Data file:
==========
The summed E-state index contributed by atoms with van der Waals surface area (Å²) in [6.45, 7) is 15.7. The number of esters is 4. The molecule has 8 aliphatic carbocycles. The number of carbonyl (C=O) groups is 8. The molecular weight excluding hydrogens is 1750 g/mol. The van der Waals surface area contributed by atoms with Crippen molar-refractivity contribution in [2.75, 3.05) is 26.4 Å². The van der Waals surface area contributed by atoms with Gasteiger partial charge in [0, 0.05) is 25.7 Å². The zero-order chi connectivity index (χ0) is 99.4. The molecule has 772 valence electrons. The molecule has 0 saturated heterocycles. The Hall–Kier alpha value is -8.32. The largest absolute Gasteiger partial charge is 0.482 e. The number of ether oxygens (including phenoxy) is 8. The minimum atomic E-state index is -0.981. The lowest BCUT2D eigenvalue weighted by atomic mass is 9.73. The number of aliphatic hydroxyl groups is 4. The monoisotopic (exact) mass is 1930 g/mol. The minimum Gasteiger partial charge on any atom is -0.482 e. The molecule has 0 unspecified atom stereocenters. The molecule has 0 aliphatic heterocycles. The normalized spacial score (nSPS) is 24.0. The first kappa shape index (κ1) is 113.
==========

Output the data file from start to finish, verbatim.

The summed E-state index contributed by atoms with van der Waals surface area (Å²) in [6.45, 7) is 15.7. The number of esters is 4. The molecule has 8 aliphatic carbocycles. The number of carbonyl (C=O) groups is 8. The molecular weight excluding hydrogens is 1750 g/mol. The van der Waals surface area contributed by atoms with Crippen molar-refractivity contribution in [2.75, 3.05) is 26.4 Å². The van der Waals surface area contributed by atoms with Gasteiger partial charge in [0, 0.05) is 25.7 Å². The zero-order chi connectivity index (χ0) is 99.4. The molecule has 772 valence electrons. The molecule has 0 saturated heterocycles. The Hall–Kier alpha value is -8.32. The largest absolute Gasteiger partial charge is 0.482 e. The number of ether oxygens (including phenoxy) is 8. The minimum atomic E-state index is -0.981. The lowest BCUT2D eigenvalue weighted by atomic mass is 9.73. The number of aliphatic hydroxyl groups is 4. The monoisotopic (exact) mass is 1930 g/mol. The minimum Gasteiger partial charge on any atom is -0.482 e. The molecule has 0 unspecified atom stereocenters. The molecule has 0 aliphatic heterocycles. The normalized spacial score (nSPS) is 24.0. The first kappa shape index (κ1) is 113.